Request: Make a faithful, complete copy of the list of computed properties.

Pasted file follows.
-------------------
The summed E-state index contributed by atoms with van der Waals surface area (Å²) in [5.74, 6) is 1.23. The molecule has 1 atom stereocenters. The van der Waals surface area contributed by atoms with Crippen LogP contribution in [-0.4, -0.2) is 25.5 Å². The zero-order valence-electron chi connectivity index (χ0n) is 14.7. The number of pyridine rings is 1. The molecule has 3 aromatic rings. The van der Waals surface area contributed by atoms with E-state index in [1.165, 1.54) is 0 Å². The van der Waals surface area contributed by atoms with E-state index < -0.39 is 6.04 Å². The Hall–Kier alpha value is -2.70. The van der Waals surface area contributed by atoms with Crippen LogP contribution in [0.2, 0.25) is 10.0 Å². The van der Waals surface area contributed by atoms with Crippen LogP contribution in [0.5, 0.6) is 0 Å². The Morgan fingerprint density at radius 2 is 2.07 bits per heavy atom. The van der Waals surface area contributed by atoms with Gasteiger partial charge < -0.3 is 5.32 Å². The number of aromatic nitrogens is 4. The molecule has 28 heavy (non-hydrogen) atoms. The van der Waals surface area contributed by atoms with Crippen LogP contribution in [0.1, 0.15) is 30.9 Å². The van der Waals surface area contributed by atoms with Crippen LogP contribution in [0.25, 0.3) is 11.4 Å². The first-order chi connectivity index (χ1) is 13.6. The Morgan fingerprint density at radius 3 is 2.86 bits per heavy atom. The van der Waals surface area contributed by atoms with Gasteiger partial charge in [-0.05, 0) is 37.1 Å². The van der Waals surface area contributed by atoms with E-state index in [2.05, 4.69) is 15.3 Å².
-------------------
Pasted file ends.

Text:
The summed E-state index contributed by atoms with van der Waals surface area (Å²) in [5.74, 6) is 1.23. The molecule has 1 atom stereocenters. The van der Waals surface area contributed by atoms with Crippen LogP contribution in [-0.4, -0.2) is 25.5 Å². The zero-order valence-electron chi connectivity index (χ0n) is 14.7. The number of pyridine rings is 1. The molecule has 3 aromatic rings. The van der Waals surface area contributed by atoms with E-state index in [1.165, 1.54) is 0 Å². The van der Waals surface area contributed by atoms with E-state index < -0.39 is 6.04 Å². The Hall–Kier alpha value is -2.70. The van der Waals surface area contributed by atoms with Crippen LogP contribution in [0.2, 0.25) is 10.0 Å². The van der Waals surface area contributed by atoms with Crippen LogP contribution in [0.5, 0.6) is 0 Å². The Morgan fingerprint density at radius 2 is 2.07 bits per heavy atom. The van der Waals surface area contributed by atoms with Gasteiger partial charge < -0.3 is 5.32 Å². The number of aromatic nitrogens is 4. The molecule has 28 heavy (non-hydrogen) atoms. The van der Waals surface area contributed by atoms with Crippen LogP contribution in [0.1, 0.15) is 30.9 Å². The van der Waals surface area contributed by atoms with Crippen LogP contribution in [0.25, 0.3) is 11.4 Å². The first-order chi connectivity index (χ1) is 13.6. The Morgan fingerprint density at radius 3 is 2.86 bits per heavy atom. The van der Waals surface area contributed by atoms with Gasteiger partial charge in [-0.05, 0) is 37.1 Å². The van der Waals surface area contributed by atoms with E-state index in [2.05, 4.69) is 15.3 Å².